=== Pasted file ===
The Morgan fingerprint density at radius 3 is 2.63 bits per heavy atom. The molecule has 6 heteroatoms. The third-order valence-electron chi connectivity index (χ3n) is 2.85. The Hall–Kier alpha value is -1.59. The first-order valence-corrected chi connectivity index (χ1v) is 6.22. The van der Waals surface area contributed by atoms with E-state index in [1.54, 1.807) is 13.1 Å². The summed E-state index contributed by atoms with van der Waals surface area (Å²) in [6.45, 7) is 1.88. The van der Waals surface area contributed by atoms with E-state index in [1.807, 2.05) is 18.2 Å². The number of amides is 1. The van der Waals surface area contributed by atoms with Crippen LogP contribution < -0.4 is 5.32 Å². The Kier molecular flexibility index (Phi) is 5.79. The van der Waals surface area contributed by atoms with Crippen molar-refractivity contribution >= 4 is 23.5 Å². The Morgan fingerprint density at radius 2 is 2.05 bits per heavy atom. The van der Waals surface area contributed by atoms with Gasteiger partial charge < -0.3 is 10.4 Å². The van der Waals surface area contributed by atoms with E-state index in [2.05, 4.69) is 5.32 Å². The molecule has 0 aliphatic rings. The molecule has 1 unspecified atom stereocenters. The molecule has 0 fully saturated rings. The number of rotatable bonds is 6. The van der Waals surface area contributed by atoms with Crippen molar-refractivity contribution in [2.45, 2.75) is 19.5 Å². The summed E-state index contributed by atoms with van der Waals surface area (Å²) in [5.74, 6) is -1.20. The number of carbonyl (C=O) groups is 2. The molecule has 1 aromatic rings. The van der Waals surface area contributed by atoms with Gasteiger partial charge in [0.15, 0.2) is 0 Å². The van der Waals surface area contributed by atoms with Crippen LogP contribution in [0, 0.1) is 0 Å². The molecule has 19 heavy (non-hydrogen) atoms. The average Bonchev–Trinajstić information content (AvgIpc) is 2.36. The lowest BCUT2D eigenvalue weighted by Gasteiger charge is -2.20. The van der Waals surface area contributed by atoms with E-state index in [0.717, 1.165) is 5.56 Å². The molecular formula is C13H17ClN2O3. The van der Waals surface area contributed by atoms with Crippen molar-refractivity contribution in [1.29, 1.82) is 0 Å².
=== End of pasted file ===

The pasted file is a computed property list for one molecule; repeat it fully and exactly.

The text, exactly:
The Morgan fingerprint density at radius 3 is 2.63 bits per heavy atom. The molecule has 6 heteroatoms. The third-order valence-electron chi connectivity index (χ3n) is 2.85. The Hall–Kier alpha value is -1.59. The first-order valence-corrected chi connectivity index (χ1v) is 6.22. The van der Waals surface area contributed by atoms with E-state index in [1.54, 1.807) is 13.1 Å². The summed E-state index contributed by atoms with van der Waals surface area (Å²) in [6.45, 7) is 1.88. The van der Waals surface area contributed by atoms with E-state index in [1.807, 2.05) is 18.2 Å². The number of amides is 1. The van der Waals surface area contributed by atoms with Crippen LogP contribution < -0.4 is 5.32 Å². The Kier molecular flexibility index (Phi) is 5.79. The van der Waals surface area contributed by atoms with Crippen molar-refractivity contribution >= 4 is 23.5 Å². The Morgan fingerprint density at radius 2 is 2.05 bits per heavy atom. The van der Waals surface area contributed by atoms with Gasteiger partial charge < -0.3 is 10.4 Å². The van der Waals surface area contributed by atoms with E-state index in [2.05, 4.69) is 5.32 Å². The molecule has 0 aliphatic rings. The molecule has 1 unspecified atom stereocenters. The molecule has 0 fully saturated rings. The number of rotatable bonds is 6. The van der Waals surface area contributed by atoms with Crippen molar-refractivity contribution in [2.45, 2.75) is 19.5 Å². The summed E-state index contributed by atoms with van der Waals surface area (Å²) in [5.74, 6) is -1.20. The number of carbonyl (C=O) groups is 2. The molecule has 1 aromatic rings. The van der Waals surface area contributed by atoms with Gasteiger partial charge in [0.15, 0.2) is 0 Å². The van der Waals surface area contributed by atoms with Crippen LogP contribution in [0, 0.1) is 0 Å². The molecule has 19 heavy (non-hydrogen) atoms. The average Bonchev–Trinajstić information content (AvgIpc) is 2.36. The lowest BCUT2D eigenvalue weighted by Gasteiger charge is -2.20. The van der Waals surface area contributed by atoms with E-state index in [0.717, 1.165) is 5.56 Å². The molecular formula is C13H17ClN2O3. The van der Waals surface area contributed by atoms with Crippen molar-refractivity contribution in [1.29, 1.82) is 0 Å².